An application may make use of external, user-defined classes by creating instances of extensibility objects using their fully-qualified names.
Class Browsers and Visual Development Environments
A class browser needs to be able to enumerate the members of classes. Visual development environments can benefit from making use of type information available in reflection to aid the developer in writing correct code.
Debuggers and Test Tools
Debuggers need to be able to examine private members on classes. Test harnesses can make use of reflection to systematically call a discoverable set APIs defined on a class, to insure a high level of code coverage in a test suite.
Every type is either a reference or a primitive. Classes, enums, and arrays (which all inherit from
java.lang.Object) as well as interfaces are all reference types. Examples of reference types include
java.lang.String, all of the wrapper classes for primitive types such as
java.lang.Double, the interface
java.io.Serializable, and the enum
There is a fixed set of primitive types:
For every type of object, the Java virtual machine instantiates an immutable instance of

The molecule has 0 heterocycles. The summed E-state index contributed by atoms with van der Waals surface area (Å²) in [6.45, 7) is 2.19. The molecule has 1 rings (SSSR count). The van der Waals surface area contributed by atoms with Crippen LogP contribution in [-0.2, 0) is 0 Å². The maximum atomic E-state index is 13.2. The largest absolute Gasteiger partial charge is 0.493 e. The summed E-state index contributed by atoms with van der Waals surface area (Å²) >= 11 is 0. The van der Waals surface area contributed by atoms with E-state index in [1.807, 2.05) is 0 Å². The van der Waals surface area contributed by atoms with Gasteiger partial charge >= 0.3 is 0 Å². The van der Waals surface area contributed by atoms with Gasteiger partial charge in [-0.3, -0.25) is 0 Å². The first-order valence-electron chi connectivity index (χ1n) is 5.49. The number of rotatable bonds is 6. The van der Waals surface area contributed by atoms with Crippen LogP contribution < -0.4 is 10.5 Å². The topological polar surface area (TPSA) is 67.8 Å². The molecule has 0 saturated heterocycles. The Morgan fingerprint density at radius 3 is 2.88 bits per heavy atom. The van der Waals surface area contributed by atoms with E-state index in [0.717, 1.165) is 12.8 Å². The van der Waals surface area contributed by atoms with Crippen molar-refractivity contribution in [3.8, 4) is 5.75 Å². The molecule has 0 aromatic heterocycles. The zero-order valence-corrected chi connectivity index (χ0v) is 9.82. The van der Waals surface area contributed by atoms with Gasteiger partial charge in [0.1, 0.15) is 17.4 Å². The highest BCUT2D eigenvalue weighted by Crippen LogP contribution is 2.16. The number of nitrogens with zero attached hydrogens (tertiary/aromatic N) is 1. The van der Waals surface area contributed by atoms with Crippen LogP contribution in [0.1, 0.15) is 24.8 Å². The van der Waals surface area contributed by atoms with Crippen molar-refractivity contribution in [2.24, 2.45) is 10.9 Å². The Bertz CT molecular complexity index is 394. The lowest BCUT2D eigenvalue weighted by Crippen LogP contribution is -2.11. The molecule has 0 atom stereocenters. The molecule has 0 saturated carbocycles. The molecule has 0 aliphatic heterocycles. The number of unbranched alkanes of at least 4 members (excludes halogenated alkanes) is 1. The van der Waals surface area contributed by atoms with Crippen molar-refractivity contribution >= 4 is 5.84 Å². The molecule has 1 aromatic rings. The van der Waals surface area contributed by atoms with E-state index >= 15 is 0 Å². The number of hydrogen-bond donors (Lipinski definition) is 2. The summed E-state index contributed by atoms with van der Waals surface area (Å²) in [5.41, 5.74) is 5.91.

java.lang.Class which provides methods to examine the runtime properties of the object including its members and type information.
Class also provides the ability to create new classes and objects. Most importantly, it is the entry point for all of the Reflection APIs. This lesson covers the most commonly used reflection operations involving classes:
Retrieving Class Objects
The entry point for all reflection operations is
java.lang.Class. To get to these classes, it is necessary to invoke appropriate methods on
Class. There are several ways to get a
Class depending on whether the code has access to an object, the name of class, a type, or an existing
If the fully-qualified name of a class is available, it is possible to get the corresponding
Class using the static method
Class.forName(). This cannot be used for primitive types. The syntax for names of array classes is described by
Class.getName(). This syntax is applicable to references and primitive types.
Class c = Class.forName("com.duke.MyLocaleServiceProvider");